Unauthorized taking or copying of data. Work product in digital form and contact information, such as a customer database, is normally owned and protected by a business. Large businesses have computer-use policies and agreements that clearly address this area. A salesperson’s involvement in the development of that database or a programmer’s development of a specialized application does not, under normal circumstances, give them the right to control, take, or copy such data. Problems arise when individuals are termi-nated, move to other employment, or establish competing businesses. In many cases, employees assume that contacts in the database, created by them during their employment, belong to them. Some believe they have the right to copy the client data and delete these contacts from the main database. In doing so, they violate computer crime statutes that address the unauthorized taking, copying, or destruction of data.
Investigations involving the destruction or deletion of data become extremely confusing when a business allows employees to use their personally owned, licensed software for the development of work product. When the employee resigns or is terminated and uninstalls that software from the computer system, issues arise regarding the removal of the application and the associated data that is considered work product.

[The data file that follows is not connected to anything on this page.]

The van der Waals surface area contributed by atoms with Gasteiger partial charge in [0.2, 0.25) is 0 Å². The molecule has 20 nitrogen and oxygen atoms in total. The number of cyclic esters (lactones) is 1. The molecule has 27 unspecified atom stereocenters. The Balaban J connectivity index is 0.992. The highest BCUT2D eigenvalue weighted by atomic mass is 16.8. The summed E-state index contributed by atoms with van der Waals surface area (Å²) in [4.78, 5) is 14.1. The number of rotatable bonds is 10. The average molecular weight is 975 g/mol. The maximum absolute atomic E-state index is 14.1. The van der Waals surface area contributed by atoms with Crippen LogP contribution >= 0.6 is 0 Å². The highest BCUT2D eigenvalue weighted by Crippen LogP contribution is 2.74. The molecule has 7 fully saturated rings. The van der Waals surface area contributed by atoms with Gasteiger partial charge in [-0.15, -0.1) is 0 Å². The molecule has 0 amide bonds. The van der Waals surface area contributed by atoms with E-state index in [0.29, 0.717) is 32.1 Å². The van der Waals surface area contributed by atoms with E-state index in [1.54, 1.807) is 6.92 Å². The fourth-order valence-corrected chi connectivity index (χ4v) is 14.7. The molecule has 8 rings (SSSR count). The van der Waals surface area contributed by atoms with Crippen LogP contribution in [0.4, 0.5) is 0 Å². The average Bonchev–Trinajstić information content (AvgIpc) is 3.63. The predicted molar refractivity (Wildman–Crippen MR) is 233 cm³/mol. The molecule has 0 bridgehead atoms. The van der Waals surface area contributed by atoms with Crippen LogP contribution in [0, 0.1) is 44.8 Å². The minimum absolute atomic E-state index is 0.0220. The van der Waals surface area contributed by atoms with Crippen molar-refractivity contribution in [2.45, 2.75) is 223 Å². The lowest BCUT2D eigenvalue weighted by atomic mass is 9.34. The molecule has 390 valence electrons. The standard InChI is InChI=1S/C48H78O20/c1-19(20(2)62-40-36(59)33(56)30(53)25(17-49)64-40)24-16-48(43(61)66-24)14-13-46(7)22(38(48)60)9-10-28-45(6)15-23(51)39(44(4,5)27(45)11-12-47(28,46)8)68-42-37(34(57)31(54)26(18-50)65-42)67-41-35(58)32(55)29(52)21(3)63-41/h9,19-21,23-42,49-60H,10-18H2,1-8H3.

Business resources used to facilitate a crime. Employees sometimes find themselves the subject of a criminal investigation stemming from their use of computer resources in the workplace. Most frequently these cases involve an employee who used a company computer to annoy, harass, or stalk another individual. Or the employee might have used a company computer to store contraband items such as credit card numbers or child pornography.
Even if an investigation is begun as the result of an employee’s actions at his or her residence, the nexus to the workplace can sometimes be established by forwarded e-mails or file transfers between home and workplace computers via external devices. Once this nexus is established, workplace computers used by the suspected employee can be subjected to seizure and search. It is extremely difficult for employers to safeguard against an insider’s actions. Employee computer use policies must be clearly defined and enforced.
Cyber-stalking, threats, and annoyances. The Internet is commonly used by individuals to harass, annoy, and stalk others. Annoying e-mails are reported and handled in the same manner as annoying telephone calls. In California, they are both covered under the same section of the Penal Code. Similarly, an individual can be subjected to criminal liability for placing or posting information on the Internet that causes a credible threat to a victim.